"I think there is a lot more of this going on than we probably see or realize," said Maio.

Trans gov candidate makes write-in campaign official
Having failed to officially make the June 5 primary ballot, transgender hospice nurse Veronika Fimbres is now an official write-in candidate for California governor.

The gubernatorial hopeful took her oath as a candidate late in the afternoon Friday, May 4, at the San Francisco elections office. Fimbres, 65, lives in the city's Sunnyside neighborhood and is a Navy veteran.

As the B.A.R. previously reported, she had sought to make the June 5 primary ballot as a Green Party candidate but failed to raise the $3,916.12 filing fee. After a fellow Green Party candidate sent her the information for how to wage a write-in campaign, Fimbres decided to take the long-shot strategy.

Based on polling in the race, Lieutenant Governor Gavin Newsom (D), the former mayor of San Francisco, is expected to be the top vote-getter in the primary and may face a Republican in the November general election, either attorney John Cox or Assemblyman Travis Allen. Former Los Angeles mayor Antonio Villaraigosa (D), however, could end up trouncing the GOPers and compete against Newsom in the fall election.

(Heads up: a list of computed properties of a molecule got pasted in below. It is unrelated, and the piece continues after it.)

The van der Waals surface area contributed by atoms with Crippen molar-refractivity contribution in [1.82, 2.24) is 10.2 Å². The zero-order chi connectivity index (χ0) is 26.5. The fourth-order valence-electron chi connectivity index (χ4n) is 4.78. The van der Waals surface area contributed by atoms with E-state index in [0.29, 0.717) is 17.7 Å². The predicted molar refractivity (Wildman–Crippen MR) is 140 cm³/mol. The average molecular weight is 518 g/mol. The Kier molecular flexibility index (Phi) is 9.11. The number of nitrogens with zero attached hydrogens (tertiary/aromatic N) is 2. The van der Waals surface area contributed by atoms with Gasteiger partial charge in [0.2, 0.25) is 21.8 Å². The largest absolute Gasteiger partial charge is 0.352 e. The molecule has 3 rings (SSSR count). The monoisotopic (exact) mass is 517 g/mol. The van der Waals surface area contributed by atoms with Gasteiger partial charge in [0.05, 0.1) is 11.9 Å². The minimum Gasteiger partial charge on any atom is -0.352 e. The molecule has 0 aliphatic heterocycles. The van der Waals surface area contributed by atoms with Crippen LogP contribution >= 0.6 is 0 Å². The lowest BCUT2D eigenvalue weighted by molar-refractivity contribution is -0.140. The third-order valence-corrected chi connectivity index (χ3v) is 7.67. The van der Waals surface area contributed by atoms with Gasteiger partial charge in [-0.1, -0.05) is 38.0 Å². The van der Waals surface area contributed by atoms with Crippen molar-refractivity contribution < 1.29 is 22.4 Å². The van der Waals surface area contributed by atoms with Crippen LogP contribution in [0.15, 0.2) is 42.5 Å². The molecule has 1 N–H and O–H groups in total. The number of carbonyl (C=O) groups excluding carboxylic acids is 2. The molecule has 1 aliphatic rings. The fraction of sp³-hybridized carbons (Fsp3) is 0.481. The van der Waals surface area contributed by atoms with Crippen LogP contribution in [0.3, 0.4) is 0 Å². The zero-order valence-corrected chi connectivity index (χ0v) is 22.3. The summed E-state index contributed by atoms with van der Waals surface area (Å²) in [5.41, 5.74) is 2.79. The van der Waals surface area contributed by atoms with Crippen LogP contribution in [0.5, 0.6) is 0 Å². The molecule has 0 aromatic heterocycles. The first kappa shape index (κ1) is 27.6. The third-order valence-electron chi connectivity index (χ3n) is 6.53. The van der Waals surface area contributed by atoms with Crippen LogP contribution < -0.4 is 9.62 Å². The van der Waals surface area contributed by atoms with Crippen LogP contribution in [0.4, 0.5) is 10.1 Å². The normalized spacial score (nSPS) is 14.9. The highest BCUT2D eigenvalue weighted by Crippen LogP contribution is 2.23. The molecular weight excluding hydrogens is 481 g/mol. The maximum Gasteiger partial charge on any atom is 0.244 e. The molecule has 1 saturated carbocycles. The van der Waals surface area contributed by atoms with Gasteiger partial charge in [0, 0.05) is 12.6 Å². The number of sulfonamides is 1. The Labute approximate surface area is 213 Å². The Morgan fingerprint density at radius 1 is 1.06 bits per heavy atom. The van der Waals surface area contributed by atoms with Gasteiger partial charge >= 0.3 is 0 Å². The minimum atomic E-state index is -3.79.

Web Extra: For more queer political news, be sure to check http://www.ebar.com Monday mornings at noon for Political Notes, the notebook's online companion. This week's column reported on the latest funding reports filed by LGBT CA legislative candidates.

Keep abreast of the latest LGBT political news by following the Political Notebook on Twitter @ http://twitter.com/politicalnotes .

Got a tip on LGBT politics? Call Matthew S. Bajko at (415) 829-8836 or e-mail m.bajko@ebar.com.